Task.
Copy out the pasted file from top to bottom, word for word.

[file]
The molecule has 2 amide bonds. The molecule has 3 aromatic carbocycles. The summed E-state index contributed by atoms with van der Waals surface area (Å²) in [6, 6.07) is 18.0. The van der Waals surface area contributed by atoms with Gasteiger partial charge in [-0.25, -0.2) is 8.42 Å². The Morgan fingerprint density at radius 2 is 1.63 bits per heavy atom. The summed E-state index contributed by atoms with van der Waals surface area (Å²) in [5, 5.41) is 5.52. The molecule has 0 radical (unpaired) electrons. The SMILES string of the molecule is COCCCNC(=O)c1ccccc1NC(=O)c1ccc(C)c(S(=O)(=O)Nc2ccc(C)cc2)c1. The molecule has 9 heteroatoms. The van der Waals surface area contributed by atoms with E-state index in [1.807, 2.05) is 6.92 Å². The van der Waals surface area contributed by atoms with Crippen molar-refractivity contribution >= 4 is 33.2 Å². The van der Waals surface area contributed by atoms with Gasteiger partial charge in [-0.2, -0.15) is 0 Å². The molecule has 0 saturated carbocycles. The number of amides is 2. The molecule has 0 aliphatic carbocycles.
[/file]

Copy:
The molecule has 2 amide bonds. The molecule has 3 aromatic carbocycles. The summed E-state index contributed by atoms with van der Waals surface area (Å²) in [6, 6.07) is 18.0. The van der Waals surface area contributed by atoms with Gasteiger partial charge in [-0.25, -0.2) is 8.42 Å². The Morgan fingerprint density at radius 2 is 1.63 bits per heavy atom. The summed E-state index contributed by atoms with van der Waals surface area (Å²) in [5, 5.41) is 5.52. The molecule has 0 radical (unpaired) electrons. The SMILES string of the molecule is COCCCNC(=O)c1ccccc1NC(=O)c1ccc(C)c(S(=O)(=O)Nc2ccc(C)cc2)c1. The molecule has 9 heteroatoms. The van der Waals surface area contributed by atoms with E-state index in [1.807, 2.05) is 6.92 Å². The van der Waals surface area contributed by atoms with Crippen molar-refractivity contribution >= 4 is 33.2 Å². The van der Waals surface area contributed by atoms with Gasteiger partial charge in [-0.2, -0.15) is 0 Å². The molecule has 0 saturated carbocycles. The number of amides is 2. The molecule has 0 aliphatic carbocycles.